I think that it is apparent that winter is upon those of us here in the Southern Hemisphere now – the cold mornings, the late rising sun and the woolly winter clothes and boots that get dragged out of the cupboard. But it’s not all grey skies as winter has its fun too, like onesies, hot chocolate and of course those nights by the fireplace.
While I do not claim to be an expert on keeping warm, when it comes to fireplaces there are a few practical things you might want to consider based on your lifestyle.
Open vs closed?
Gone are the days when an open fireplace smokes you out of your home on the coldest day of winter, but other things to consider would be safety and residual smell from the coals the day after. If you have pets or children, you may want to steer clear of an open fireplace – as much as you would like to convince yourself that it will be fine accidents happen. The second safety aspect of open fireplaces to consider is that they “spit” bits of hot coal out, so use a protective guard to prevent burning your flooring or even worse, yourself. Depending on the wood you use, even if the open fireplace does not smoke out your home, the remaining coals, if left for more than a few hours can leave a home with that distinctive smell. Open fireplaces are also said not to be all that energy efficient, sucking in the cold air through any open vent in your home as the hot air rises up the flue.
Closed fireplaces, while, safer than an open one can still burn you, so consider building a protective guard around it.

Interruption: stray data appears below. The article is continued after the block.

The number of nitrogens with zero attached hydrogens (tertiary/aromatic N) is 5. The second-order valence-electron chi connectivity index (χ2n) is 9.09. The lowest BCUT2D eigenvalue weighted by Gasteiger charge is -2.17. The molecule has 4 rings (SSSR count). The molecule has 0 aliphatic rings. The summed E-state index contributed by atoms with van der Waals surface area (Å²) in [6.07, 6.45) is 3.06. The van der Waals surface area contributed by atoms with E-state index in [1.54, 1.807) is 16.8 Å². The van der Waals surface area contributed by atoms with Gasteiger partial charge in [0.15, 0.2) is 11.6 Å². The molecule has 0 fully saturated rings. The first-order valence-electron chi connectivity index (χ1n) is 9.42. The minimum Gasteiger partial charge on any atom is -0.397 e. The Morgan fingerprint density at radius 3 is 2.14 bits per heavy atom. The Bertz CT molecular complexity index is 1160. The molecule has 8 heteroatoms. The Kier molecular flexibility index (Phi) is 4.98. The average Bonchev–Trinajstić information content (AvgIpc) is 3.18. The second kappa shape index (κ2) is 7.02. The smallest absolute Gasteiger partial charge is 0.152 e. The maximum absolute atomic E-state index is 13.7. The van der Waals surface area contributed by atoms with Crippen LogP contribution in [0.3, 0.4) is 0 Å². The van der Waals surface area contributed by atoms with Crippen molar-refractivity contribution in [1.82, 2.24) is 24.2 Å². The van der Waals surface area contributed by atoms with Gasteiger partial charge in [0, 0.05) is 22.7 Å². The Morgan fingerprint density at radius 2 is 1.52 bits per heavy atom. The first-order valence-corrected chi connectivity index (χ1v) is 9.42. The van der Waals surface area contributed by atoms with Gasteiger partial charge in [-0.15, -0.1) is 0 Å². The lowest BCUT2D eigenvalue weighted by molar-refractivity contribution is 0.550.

Closed fireplaces obviously do not smoke out the home if the vent is used correctly and you can leave the coals in them until it is used again. The closed fireplaces are also often built into the wall, making them appear more streamlined with a room.
In South Africa, one seems to have the choices of wood, gas or anthracite. Obviously the model of fireplace you choose will determine the type of fuel that is used. Consider that wood can have a smell and only certain woods can be used, especially in open fireplaces. Pine wood will create a build-up of gum on the inside of the flue and can catch alight if not cleaned annually. Gas has potential health risks and the initial cost can be quite high, but is a lot more tidy and a flue is not necessarily a must here.
Anthracite or alternative pellet fuel fireplaces are still a relatively “new” thing and initial installation can be expensive, but this is an extremely efficient heating method.
Size & location
Make sure that the size of fireplace you choose is appropriate to the size and layout of your room or home. Open plan homes will require large kW heat output fireplaces and consider venting and how well the house is sealed against the cold.
Generally, the location of the fireplace will depend on where you wish to maintain the highest level of heat – normally in a living area. No fireplace will really be able to heat an entire home unless you vent the heat through the home, which we tend not to do here in South Africa!
Now that you have more basic knowledge on fireplaces, you can decide for yourself how you are going to keep warm this winter…